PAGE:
Soon I will leave her behind, as I leave NY without her. She's just too elderly to make the trip. I'll find her a nice home before I go. But as much as she's worn out, and doesn't really smell all that great anymore, I have to tell you, it won't be an easy goodbye.

Ruby has seen our family through many stages of life. Her padded ceiling has absorbed our laughter and her cloth seats have been moistened by our tears. She's been privy to serious conversations, the kind that last long after you've parked in the driveway, but aren't quite done yet. She's cradled my children, from car seats to lap belts. Three of them have learned to drive behind her wheel.

And then there's the story that my boys swear is true, about an old Krispy Kreme donut that was placed (NINE years ago) deep in the storage bin behind one of the back seats. They say it was left there,'just to see what would happen to it'. I've never been brave enough to look myself, but I've witnessed several tours, given to my boys' friends, and the "EWWWW....!"s that followed, lead me to believe the story is true.

She's a ragged old beauty. She has a glitch in her electrical system that causes her wipers to come on randomly. You just have to be aware, so it doesn't scare you half to death, on perfectly sunny days. Every so often her interior lights will blink on their own and the 'you left your lights on' bell will ding and ding until she's gotten it out of her system. It's not a problem. Old people can be persnickety sometimes too.

But anyone who's owned an old truck (or a trusty old minivan) will understand. Sometimes love and loyalty comes from years and years of always being there when it mattered. Always taking us to new places, always protecting us on endless highways.

Ruby's seen a whole lot of this country. She is a part of our family, almost as much as our dog. But in just a few weeks I will have to say my goodbye. Just as I've done for a decade and a half, I'll tap her dashboard and tell her what a good girl she is. I'll tell her how much we appreciate her service and how stories will be told for years to come, about adventures that happened because she took us there.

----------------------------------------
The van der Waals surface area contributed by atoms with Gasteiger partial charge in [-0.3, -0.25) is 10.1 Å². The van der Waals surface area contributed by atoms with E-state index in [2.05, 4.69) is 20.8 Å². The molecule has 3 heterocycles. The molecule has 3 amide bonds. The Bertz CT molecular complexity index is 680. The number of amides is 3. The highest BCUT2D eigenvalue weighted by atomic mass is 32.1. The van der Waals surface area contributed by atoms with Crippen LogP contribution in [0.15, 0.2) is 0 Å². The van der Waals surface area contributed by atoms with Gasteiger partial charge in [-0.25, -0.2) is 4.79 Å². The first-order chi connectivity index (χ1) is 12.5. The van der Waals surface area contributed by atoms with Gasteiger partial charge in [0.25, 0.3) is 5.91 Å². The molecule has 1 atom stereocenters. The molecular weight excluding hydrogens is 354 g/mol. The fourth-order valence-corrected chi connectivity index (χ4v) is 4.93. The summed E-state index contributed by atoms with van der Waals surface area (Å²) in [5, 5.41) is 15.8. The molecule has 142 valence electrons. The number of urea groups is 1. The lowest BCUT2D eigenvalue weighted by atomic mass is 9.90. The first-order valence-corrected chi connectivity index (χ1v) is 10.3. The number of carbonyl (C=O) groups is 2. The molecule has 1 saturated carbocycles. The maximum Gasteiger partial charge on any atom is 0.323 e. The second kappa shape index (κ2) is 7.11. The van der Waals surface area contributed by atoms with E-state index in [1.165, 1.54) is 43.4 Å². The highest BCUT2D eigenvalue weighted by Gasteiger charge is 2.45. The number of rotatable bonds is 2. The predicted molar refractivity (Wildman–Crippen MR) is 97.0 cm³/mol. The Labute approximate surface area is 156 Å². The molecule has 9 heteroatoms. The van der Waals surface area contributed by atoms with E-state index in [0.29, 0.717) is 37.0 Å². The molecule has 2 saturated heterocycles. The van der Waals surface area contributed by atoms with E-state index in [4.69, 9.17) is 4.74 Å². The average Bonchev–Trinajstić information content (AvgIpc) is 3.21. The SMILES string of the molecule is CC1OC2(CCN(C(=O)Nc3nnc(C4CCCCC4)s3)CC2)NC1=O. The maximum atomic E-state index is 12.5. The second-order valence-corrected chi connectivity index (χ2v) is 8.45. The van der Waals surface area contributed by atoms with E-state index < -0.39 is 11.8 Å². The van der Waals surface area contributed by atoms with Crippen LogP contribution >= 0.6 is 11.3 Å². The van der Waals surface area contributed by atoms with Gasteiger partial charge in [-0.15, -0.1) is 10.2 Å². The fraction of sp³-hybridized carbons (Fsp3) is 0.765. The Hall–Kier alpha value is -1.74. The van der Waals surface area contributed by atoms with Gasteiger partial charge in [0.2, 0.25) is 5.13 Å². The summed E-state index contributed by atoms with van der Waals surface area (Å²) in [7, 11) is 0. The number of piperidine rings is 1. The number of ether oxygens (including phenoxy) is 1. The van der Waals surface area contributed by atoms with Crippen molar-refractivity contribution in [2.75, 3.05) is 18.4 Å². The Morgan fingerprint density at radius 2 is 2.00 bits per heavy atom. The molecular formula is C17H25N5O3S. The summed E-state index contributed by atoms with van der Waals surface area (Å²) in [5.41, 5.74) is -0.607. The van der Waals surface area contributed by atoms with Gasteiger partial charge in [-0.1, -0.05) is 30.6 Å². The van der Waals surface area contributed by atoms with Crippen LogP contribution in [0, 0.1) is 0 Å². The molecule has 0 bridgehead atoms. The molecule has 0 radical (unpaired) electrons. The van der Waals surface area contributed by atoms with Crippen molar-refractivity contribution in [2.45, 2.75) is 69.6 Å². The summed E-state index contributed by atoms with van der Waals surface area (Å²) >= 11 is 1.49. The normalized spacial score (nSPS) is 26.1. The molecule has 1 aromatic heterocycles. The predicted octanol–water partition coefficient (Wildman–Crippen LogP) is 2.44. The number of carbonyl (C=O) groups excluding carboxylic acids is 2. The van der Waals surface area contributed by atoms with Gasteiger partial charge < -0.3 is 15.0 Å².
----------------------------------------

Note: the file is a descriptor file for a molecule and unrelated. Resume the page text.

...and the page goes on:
Ruby was the van that wasn't supposed to be. She wasn't flashy or exciting. She wasn't the sports car I think she dreamed of being. But she was just the thing we needed, at just the right time.

Goodbye old girl. We may replace you with something fancier, in our new life in Colorado. But we'll never forget you. You grew up with our family.

You were definitely a part of us.


Anonymous said...

Your comment about the windshield wipers made us laugh. Our first minivan (different brand) had that same glitch. We even named our "gremlin" because it wasn't just the wipers that'd turn on, the doors would time-delay lock after we'd shut them (and the van didn't come equipped with delay locks!), the brake lights would come on randomly, etc. After we moved and needed a 4-wheel drive vehicle, we gave our minivan to an old friend, who drove it for years and then gave it to one of his friends...who discovered that there were pennies in the dashboard that were making sporadic contact with the electrical system and activating the wipers and everything else. Turns out our kids had stuffed A LOT of loose pennies into various cracks and crevasses....

Just One Foot said...

Hey, thanks for the tip! I'll have to have the person who ends up with her check for 'pennies'!

I laughed about your locks going out because Ruby will also flash her interior lights at you on random occasions. We always say she just wanted attention, so we'd start talking 'to' her and after a bit, she'd calm down.

I think it teaches kids character, to not always drive a brand new vehicle.

Thanks for the comment!


randompawses said...

Oh, my! We'd talk to our gremlin, too - we called ours either "Fred" or "George", depending on which system was acting up at the time! Cars with character do keep life interesting, don't they?